Another option, Cox said, is to ask software and hardware makers for help, especially when searching someone's house or office and encryption is suspected. "Manufacturers may provide us with assistance," he said. "We've got to make all of those arrangements in advance." (In a 2008 presentation, Cox reportedly alluded to the Turkish government beating a passhprase out of one of the primary ringleaders in the TJ Maxx credit card theft investigation.)
Sometimes, Van Buren said, there's no substitute for what's known as a brute force attack, meaning configuring a program to crack the passphrase by testing all possible combinations. If the phrase is short enough, he said, "there's a reasonable chance that if I do lower upper and numbers I might be able to figure it out."
Finding a seven-character password took three days, but because there are 62 likely combinations (26 uppercase letters, 26 lowercase letters, 10 digits), an eight-character password would take 62 times as long. "All of a sudden I'm looking at close to a year to do that," he said. "That's not feasible."
To avoid brute-force attacks, the Secret Service has found that it's better to seize a computer that's still turned on with the encrypted volume mounted and the encryption key and passphrase still in memory. "Traditional forensics always said pull the plug," Van Buren said. "That's changing. Because of encryption...we need to make sure we do not power the system down before we know what's actually on it."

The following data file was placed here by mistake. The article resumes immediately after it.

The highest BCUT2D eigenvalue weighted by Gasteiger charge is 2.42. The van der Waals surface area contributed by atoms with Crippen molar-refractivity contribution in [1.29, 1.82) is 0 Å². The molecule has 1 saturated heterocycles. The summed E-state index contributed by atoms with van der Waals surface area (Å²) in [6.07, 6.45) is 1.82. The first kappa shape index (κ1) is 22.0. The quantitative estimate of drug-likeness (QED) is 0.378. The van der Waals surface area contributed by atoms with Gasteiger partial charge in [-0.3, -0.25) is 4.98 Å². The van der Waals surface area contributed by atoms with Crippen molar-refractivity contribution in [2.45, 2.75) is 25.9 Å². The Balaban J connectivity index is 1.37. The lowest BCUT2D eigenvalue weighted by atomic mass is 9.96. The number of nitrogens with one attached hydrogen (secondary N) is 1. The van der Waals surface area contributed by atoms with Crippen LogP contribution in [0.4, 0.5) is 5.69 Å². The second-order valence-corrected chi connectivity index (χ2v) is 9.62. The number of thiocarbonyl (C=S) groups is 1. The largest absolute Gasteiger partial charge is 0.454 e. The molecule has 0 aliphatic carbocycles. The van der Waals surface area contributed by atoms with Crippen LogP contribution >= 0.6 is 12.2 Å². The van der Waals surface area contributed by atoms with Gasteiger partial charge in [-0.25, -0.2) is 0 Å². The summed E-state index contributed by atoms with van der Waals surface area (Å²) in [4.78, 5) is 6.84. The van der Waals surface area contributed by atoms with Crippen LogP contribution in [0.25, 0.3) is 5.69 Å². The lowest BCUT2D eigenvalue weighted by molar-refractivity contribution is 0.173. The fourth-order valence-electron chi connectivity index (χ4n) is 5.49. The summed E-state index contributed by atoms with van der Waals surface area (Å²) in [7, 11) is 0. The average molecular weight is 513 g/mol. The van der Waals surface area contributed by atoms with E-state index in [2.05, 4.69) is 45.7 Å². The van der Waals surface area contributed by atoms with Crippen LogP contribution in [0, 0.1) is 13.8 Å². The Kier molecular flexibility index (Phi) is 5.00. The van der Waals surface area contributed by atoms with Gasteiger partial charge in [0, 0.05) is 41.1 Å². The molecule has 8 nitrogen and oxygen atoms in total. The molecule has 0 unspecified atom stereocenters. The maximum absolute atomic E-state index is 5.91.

A team of Princeton University and other researchers published a paper in February 2008 that describes how to bypass encryption products by gaining access to the contents of a computer's RAM--through a mechanism as simple as booting a laptop over a network or from a USB drive--and then scanning for encryption keys.
It seems clear that law enforcement is now doing precisely that. "Our first step is grabbing the volatile memory," Van Burean said. He provided decryption help in the Albert "Segvec" Gonzalez prosecution, and the leaked HBGary e-mail files show he "went through a Responder Pro class about a year ago." Responder Pro is a "memory acquisition software utility" that claims to display "passwords in clear text."
Cox, from the Justice Department's computer crime section, said "there are certain exploits you can use with peripheral devices that will allow you to get in." That seems to be a reference to techniques like one Maximillian Dornseif demonstrated in 2004, which showed how to extract the contents of a computer's memory merely by plugging in an iPod to the Firewire port. A subsequent presentation by "Metlstorm" in 2006 expanded the Firewire attack to Windows-based systems.
And how to make sure that the computer is booted up and turned on? Van Buren said that one technique was to make sure the suspect is logged on, perhaps through an Internet chat, and then send an agent dressed as a UPS driver to the door. Then the hapless computer user is arrested and the contents of his devices are seized.